This Viral Picture Of A Kindergarten Class' Lockdown Poster Will Stop You In Your Tracks
It's no secret gun violence is a serious and ongoing problem here in the United States. Although coverage of the issue comes and goes in the news, the threat is there every single day. As a result, most schools across the nation hold lockdown drills and specialized training for teachers to prepare for the possibility of an active shooter. Even the youngest among these students take part. And this viral picture of a kindergarten class' lockdown poster will stop you in your tracks.
On Wednesday, a Twitter user by the name of Georgy Cohen shared a sign that is literally hanging in his child's elementary building, Mashable reported. "This should not be hanging in my soon-to-be-kindergartener’s classroom," Cohen caption his post, which has been liked more than 32,000 times in just one day. If you're having a difficult time reading the words — which are apparently set to the tune of "Twinkle Twinkle Little Star" — here's what the poster says: "Lockdown, lockdown, lock the door. Shut the lights off. Say no more. Go behind the desk and hide. Wait until it's safe inside. Lockdown, lockdown, it's all done. Now it's time to have some fun."
Oh, god. Is this what it's really come to?
The bulk of commenters seem genuinely horrified that children are learning about lockdown drills to the same tune they learn their alphabet. "Jesus, that’s to the tune of the alphabet song, and Twinkle Twinkle... what a horrifying contribution to the songbook," one Twitter user wrote.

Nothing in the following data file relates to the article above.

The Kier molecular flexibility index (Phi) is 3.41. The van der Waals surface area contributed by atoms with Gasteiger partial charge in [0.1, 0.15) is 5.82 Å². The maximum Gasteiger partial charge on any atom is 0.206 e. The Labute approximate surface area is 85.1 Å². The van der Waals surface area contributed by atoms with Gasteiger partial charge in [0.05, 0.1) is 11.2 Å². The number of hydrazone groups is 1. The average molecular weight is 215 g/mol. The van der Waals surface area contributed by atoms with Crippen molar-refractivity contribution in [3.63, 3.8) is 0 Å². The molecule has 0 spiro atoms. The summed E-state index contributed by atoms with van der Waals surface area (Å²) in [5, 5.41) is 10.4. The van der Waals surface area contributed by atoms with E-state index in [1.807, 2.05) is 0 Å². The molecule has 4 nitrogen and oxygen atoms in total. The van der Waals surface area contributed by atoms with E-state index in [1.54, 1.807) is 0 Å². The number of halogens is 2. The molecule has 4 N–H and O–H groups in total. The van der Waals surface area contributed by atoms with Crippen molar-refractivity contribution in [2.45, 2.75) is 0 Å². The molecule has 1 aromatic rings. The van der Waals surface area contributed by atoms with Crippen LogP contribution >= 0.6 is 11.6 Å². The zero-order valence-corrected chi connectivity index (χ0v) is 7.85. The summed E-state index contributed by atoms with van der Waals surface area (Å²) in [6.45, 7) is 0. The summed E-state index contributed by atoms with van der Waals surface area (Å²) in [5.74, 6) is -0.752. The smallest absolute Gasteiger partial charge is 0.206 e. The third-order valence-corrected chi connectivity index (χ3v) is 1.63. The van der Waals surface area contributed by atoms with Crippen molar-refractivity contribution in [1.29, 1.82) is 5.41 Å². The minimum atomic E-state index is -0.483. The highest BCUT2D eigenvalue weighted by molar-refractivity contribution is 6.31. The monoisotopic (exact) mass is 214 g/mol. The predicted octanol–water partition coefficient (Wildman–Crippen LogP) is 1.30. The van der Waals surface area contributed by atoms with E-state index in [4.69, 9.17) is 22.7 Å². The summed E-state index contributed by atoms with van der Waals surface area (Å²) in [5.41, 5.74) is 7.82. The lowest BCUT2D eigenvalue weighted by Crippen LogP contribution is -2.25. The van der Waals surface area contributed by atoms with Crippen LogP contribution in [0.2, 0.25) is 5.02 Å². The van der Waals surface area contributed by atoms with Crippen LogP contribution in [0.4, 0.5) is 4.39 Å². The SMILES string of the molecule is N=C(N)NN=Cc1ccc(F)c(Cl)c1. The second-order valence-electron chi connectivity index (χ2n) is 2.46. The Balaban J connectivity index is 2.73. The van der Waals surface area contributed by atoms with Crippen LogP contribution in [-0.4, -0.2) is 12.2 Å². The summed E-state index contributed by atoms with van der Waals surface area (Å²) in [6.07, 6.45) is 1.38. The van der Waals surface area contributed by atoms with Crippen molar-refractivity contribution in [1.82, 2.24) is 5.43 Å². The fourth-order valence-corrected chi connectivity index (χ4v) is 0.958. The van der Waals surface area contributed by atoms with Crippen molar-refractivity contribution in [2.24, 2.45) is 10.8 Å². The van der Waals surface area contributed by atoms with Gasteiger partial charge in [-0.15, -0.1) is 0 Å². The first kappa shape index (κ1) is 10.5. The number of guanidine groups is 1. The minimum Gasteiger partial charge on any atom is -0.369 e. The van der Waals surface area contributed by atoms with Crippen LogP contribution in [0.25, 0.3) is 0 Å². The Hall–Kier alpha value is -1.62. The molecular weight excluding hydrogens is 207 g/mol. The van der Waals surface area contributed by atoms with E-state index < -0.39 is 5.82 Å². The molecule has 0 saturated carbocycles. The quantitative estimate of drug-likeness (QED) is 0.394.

“'And now it’s time to have some fun.' This literally makes me sick to stomach," another person tweeted.
"This sickens me. We're traumatizing our kids because we can't get our politicians to stand up to the gun lobby," another Twitter user pointed out.
"I'm so sorry for all of you," another person tweeted. "Kids in Austria only know fire drills. Which amount to a leisurely stroll to the school yard ... That's how it should be."
Still — as one Twitter user pointed out — the sing-song strategy might actually be affective for young children. "It’s sad and it sucks that this has to be a thing in schools, absolutely," they wrote. "But the rhyme itself, set to a familiar tune, with it ending on a 'reward' term actually seems like it would be effective in helping younger kids remember protocol and in reinforcing it (1st drill then fun)."
And of course, there's always those people who miss the point entirely.
Look, I graduated from high school a little over 10 years ago, and we never did lockdown drills. (Guys, this wasn't that long ago.) But already, so much has changed. These days, nine in 10 schools in the U.S. participate in active shooter drills, according to the National Center for Education Statistics (NCES), Vox reported. It was during the 2003-04 school year when this data started being collected — and back then, 46.5 percent of public schools had conducted active shooter drills with students, according to Vox.
By the time the 2014-14 school (the year after the shooting at Sandy Hook Elementary) year rolled around, however, that statistics was up to 70.3 percent. And data from 2015-16 showed that "lockdown drills" — which is a broader category NCES used for this particular year — were happening in 94.6 of schools.
As CNN reported on May 25, there have already been at least 23 school shootings in the U.S. in 2018. At this point, logic is telling me that lockdown drills and active shooting training aren't actually preventing mass shootings from happening at schools.
I acknowledge there isn't a quick fix to the gun violence problem that's so deeply entrenched in American culture. However, there are things we can do to help the situation and aside from the last-ditch efforts of training our children to defend themselves against an active shooter. Passing red flag laws, for example, could help combat gun violence, the LA Times reported. But simply accepting the fact that mass school shootings are now the norm — and having kids learn lockdown drill songs in kindergarten? Our children deserve so much better.